Nearly a year ago, Hilton Worldwide Holdings president and CEO Christopher Nassetta discussed "spinning off" the 148 hotels it owned at the time and creating a unique company for its timeshare business. The big move didn't take very long, all things considered. Today, Hilton filed Form 10 Registration Statements with the U.S. Securities and Exchange Commission for its timeshare business and the bulk of its real estate business, separating into three distinct publicly traded companies.
"The filing of the Form 10 Registration Statements is an important milestone in simplifying Hilton to a capital-light, fee-based business, while fully activating our real estate and timeshare businesses as stand-alone companies," Nassetta said in a statement. “As a result of the proposed transactions, we expect to unlock growth opportunities that are embedded within the three businesses and take advantage of capital market and tax efficiencies. We look forward to completing the spins later this year."
The real estate investment trust is to be called Park Hotels & Resorts, and, when fully formed, it is expected to be the second-largest publicly traded REIT in the hospitality industry. The entity, which will contain most of Hilton’s properties, will have earnings before interest, taxes, depreciation and amortization of as much as $825 million in 2016. Its portfolio has 69 premium-branded hotels and resorts with nearly 36,000 rooms. More than 85 percent of Park’s rooms are classified as luxury and upper-upscale, and nearly 90 percent are located in the U.S., including 14 of the top 25 markets as defined by Smith Travel Research.
On a stand-alone basis, Hilton’s pro-forma adjusted EBITDA for 2016 will be as much as $1.8 billion. The company will continue to pay out a dividend of 30 percent to 40 percent of recurring cash flow. Remaining free cash will be returned to shareholders and Hilton plans a share buyback once the spinoffs are completed.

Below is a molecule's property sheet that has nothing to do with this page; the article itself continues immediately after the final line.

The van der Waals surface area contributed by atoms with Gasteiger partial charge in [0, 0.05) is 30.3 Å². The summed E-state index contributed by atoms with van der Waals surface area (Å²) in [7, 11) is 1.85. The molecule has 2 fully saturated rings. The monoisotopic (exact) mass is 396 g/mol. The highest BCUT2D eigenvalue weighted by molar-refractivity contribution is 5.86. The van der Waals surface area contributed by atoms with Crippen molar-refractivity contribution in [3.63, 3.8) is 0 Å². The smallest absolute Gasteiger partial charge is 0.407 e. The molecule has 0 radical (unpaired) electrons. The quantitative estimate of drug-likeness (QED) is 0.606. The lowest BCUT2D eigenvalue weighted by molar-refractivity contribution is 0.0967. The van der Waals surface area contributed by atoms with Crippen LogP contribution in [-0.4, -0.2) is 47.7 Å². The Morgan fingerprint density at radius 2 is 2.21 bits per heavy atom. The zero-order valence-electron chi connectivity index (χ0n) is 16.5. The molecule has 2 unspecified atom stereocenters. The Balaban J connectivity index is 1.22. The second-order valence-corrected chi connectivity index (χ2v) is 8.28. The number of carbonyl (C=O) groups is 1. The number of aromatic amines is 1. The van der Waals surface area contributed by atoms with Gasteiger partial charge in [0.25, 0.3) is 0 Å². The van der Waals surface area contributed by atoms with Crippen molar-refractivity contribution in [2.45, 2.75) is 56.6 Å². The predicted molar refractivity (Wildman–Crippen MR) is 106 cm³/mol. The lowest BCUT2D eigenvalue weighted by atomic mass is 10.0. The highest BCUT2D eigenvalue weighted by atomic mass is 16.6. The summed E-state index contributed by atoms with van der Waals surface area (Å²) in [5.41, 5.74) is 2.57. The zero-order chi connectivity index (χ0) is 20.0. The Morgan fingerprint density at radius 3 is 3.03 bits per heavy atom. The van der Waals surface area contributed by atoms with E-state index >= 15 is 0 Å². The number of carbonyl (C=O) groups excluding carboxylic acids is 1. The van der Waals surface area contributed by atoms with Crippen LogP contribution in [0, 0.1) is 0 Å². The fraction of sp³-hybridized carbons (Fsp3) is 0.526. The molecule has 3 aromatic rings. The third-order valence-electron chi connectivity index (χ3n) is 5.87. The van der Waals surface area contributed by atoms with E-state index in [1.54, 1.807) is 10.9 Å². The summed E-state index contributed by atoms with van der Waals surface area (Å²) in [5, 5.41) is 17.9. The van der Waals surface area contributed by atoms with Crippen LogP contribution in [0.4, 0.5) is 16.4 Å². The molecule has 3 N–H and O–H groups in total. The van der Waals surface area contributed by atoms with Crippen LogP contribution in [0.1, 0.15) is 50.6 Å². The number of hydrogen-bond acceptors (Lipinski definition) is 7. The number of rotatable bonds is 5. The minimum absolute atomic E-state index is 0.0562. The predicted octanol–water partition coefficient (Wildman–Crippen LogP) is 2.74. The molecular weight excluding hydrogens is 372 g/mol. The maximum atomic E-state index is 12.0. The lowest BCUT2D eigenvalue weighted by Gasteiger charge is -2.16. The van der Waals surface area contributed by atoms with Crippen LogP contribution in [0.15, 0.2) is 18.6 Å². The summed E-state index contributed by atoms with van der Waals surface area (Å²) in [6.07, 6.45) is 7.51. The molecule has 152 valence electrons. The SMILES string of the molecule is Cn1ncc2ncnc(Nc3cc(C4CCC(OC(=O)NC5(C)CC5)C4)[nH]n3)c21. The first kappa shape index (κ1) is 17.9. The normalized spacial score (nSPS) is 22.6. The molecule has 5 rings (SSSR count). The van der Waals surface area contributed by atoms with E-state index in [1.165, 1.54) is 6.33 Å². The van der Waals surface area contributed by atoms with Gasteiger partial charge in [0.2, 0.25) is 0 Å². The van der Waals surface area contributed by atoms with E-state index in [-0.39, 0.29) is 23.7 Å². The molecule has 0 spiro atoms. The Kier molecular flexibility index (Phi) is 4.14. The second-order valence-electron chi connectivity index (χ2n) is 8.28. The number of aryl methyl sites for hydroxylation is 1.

Hilton Grand Vacations, Hilton's timeshare company, manages resorts and operates a point-based vacation club. The portfolio includes 46 resorts with 7,402 units. For the year ending on December 31, 2015, HGV generated total revenues of $1.5 billion, net income of $174 million, adjusted EBITDA of $373 million, and return on invested capital of 41.3 percent.
HGV will have adjusted pro-forma EBITDA of as much as $390 million in 2016, the company said.
At the International Hotel Investment Forum in March, Nassetta explained the logic behind the move. "We're doing this for simple reasons," he said, echoing the statements made at the time of the announcement. The three newly independent facets are, in truth, three different businesses that need dedicated managers. Shareholders, he added, should be able to choose where their funds go and should not have to support all three sides of the business—"which we hear constantly."
"We are fully activating our management franchise business and pretty fully activating the timeshare business, though there's higher growth for investing capital," he noted. "But since we're capitol-light, we don't want to." The real estate side does not require any kind of activation from a "new-unit point-of-view," Nassetta added, "because it's not what our core shareholder base wants us to do." Finally, he continued, there is a significant level of capital markets or cost of capital and tax efficiency as a result of breaking businesses apart.
Completion of the separations is subject to a number of conditions, including, among others, declaration of effectiveness of the Form 10 Registration Statements filed with the SEC. Approval by Hilton's shareholders is not required for completion of the separation. Deutsche Bank Securities, Goldman, Sachs & Co. and BofA Merrill Lynch are acting as financial advisors to Hilton.